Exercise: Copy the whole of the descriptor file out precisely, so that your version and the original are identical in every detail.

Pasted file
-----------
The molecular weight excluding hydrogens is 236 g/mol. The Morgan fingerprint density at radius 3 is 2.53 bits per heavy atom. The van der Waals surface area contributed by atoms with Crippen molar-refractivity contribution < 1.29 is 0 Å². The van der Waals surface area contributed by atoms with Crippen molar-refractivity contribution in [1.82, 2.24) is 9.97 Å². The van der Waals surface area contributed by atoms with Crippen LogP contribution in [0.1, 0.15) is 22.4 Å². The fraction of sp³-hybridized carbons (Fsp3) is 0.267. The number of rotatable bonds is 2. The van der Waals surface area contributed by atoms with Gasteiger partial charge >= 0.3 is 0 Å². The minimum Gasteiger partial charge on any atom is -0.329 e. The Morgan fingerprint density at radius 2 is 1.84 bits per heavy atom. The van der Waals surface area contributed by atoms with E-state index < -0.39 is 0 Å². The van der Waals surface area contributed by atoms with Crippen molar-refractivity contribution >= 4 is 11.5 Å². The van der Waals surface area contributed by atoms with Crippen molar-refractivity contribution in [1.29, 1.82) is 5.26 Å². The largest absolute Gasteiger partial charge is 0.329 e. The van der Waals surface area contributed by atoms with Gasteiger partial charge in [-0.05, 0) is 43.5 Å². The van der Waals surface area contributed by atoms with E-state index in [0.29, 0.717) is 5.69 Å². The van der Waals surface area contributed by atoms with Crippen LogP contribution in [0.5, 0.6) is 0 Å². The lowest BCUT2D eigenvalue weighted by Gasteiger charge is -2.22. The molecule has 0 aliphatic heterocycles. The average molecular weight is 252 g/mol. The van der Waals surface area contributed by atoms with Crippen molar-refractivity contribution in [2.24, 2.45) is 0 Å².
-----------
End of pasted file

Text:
The molecular weight excluding hydrogens is 236 g/mol. The Morgan fingerprint density at radius 3 is 2.53 bits per heavy atom. The van der Waals surface area contributed by atoms with Crippen molar-refractivity contribution < 1.29 is 0 Å². The van der Waals surface area contributed by atoms with Crippen molar-refractivity contribution in [1.82, 2.24) is 9.97 Å². The van der Waals surface area contributed by atoms with Crippen LogP contribution in [0.1, 0.15) is 22.4 Å². The fraction of sp³-hybridized carbons (Fsp3) is 0.267. The number of rotatable bonds is 2. The van der Waals surface area contributed by atoms with Gasteiger partial charge >= 0.3 is 0 Å². The minimum Gasteiger partial charge on any atom is -0.329 e. The Morgan fingerprint density at radius 2 is 1.84 bits per heavy atom. The van der Waals surface area contributed by atoms with E-state index < -0.39 is 0 Å². The van der Waals surface area contributed by atoms with Crippen molar-refractivity contribution >= 4 is 11.5 Å². The van der Waals surface area contributed by atoms with Crippen molar-refractivity contribution in [1.29, 1.82) is 5.26 Å². The largest absolute Gasteiger partial charge is 0.329 e. The van der Waals surface area contributed by atoms with Gasteiger partial charge in [-0.05, 0) is 43.5 Å². The van der Waals surface area contributed by atoms with E-state index in [0.29, 0.717) is 5.69 Å². The van der Waals surface area contributed by atoms with Crippen LogP contribution in [0.5, 0.6) is 0 Å². The lowest BCUT2D eigenvalue weighted by Gasteiger charge is -2.22. The molecule has 0 aliphatic heterocycles. The average molecular weight is 252 g/mol. The van der Waals surface area contributed by atoms with Crippen molar-refractivity contribution in [2.24, 2.45) is 0 Å².